But here’s the thing: Democrats don’t need to crack that nut by 2018; Trump can hang on to most — if not all — of his base, and Democrats could still clean up in the midterm elections. Checking in with Trump’s supporters is worthwhile. But don’t mistake their level of satisfaction for a political prediction.
Let’s start with the basic fact that Trump won just 45.9 percent of the vote in 2016. That doesn’t make his victory any less legitimate — winning (the Electoral College) with less than a majority is still winning — but Trump has a smaller base than every president elected since 1972, except for Bill Clinton in 1992. Trump voters are not a majority.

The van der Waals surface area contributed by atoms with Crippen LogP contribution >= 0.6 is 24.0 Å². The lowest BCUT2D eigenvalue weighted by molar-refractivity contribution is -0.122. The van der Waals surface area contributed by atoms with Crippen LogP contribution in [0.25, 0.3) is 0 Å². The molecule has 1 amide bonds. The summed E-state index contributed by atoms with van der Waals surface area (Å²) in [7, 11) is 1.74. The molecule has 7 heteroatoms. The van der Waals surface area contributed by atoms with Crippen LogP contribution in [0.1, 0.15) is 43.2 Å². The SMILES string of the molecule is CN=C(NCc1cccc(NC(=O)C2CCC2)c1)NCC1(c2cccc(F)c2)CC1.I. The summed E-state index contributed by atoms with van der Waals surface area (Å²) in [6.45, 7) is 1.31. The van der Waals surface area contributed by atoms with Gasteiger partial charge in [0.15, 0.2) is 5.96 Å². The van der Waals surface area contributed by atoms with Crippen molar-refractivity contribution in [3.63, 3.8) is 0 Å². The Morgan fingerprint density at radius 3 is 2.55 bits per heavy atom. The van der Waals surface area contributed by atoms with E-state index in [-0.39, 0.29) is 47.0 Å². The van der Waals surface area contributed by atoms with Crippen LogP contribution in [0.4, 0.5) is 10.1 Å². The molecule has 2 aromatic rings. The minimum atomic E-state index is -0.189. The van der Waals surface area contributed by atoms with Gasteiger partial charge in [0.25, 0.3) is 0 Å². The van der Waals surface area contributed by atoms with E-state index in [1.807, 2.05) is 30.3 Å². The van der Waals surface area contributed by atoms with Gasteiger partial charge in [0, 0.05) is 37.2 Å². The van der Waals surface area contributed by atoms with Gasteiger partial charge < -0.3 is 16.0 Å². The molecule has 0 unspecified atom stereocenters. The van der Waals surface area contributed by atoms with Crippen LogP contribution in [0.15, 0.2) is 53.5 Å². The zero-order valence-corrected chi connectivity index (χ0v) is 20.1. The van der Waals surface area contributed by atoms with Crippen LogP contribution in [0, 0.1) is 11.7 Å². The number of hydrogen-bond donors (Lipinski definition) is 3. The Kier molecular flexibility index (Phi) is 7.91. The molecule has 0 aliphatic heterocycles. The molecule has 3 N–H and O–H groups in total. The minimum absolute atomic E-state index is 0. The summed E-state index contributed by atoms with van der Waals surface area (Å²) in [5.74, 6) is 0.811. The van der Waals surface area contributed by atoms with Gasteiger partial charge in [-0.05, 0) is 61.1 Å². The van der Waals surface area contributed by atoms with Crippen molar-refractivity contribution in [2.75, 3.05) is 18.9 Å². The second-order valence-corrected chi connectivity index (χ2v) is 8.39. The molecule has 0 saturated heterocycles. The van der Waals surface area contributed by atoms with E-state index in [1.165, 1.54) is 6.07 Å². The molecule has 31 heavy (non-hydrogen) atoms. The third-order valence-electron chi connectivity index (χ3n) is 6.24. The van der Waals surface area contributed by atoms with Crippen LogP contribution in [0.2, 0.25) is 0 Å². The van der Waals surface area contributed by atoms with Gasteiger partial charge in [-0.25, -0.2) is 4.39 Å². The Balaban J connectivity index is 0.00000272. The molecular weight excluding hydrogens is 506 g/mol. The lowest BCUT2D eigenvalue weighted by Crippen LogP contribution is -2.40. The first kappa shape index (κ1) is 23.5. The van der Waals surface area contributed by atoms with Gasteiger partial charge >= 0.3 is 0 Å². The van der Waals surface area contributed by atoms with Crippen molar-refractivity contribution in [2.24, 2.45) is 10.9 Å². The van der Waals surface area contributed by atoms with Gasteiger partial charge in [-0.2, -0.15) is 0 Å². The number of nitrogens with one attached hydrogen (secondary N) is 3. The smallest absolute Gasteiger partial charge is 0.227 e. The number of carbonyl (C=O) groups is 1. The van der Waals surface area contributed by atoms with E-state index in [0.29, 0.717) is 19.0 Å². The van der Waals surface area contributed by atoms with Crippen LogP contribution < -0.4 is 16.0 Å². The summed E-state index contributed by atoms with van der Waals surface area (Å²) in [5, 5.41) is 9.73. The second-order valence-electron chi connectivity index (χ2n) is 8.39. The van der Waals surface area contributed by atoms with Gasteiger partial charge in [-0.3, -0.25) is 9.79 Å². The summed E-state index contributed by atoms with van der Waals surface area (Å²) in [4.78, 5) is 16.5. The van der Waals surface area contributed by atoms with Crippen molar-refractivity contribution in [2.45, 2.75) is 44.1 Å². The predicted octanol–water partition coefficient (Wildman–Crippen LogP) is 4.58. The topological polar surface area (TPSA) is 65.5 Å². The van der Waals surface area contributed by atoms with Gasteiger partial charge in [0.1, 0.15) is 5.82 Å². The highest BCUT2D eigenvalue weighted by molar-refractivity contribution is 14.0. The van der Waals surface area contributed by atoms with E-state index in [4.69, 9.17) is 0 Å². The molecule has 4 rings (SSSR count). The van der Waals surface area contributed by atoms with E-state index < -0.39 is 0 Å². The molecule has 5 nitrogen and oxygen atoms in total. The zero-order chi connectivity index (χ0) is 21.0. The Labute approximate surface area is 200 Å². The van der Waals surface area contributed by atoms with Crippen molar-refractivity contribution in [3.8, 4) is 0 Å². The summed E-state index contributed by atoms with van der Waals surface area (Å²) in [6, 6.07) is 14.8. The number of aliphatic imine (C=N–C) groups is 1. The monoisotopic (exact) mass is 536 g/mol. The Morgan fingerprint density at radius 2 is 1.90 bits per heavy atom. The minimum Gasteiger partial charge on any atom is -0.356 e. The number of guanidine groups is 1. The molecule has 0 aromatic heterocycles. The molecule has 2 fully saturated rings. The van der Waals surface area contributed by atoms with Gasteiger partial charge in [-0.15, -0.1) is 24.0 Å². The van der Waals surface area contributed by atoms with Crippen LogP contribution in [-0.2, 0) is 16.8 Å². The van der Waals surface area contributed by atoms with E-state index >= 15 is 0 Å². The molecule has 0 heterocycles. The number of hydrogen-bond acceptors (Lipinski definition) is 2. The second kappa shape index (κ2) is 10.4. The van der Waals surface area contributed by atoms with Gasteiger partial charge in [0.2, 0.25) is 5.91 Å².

More importantly for the sake of 2018, they don’t represent the majority of voters in the majority of congressional districts. Trump won more than 50 percent in 205 of 435 districts. If House Republicans won every district where Trump won a majority in 2016 but lost every other one, Democrats would control 230 seats. Among seats won by a Republican in 2016, Trump fell short of a majority in 40 districts. Democrats need to win only 24 of those to win control of the House.Of course, thanks to the wonders of gerrymandering, in North Carolina we're full-immersion crazy (data, l-to-r: party of House member; 2016 Clinton vote %, 2016 Trump vote %; 2012 Obama and Romney %s).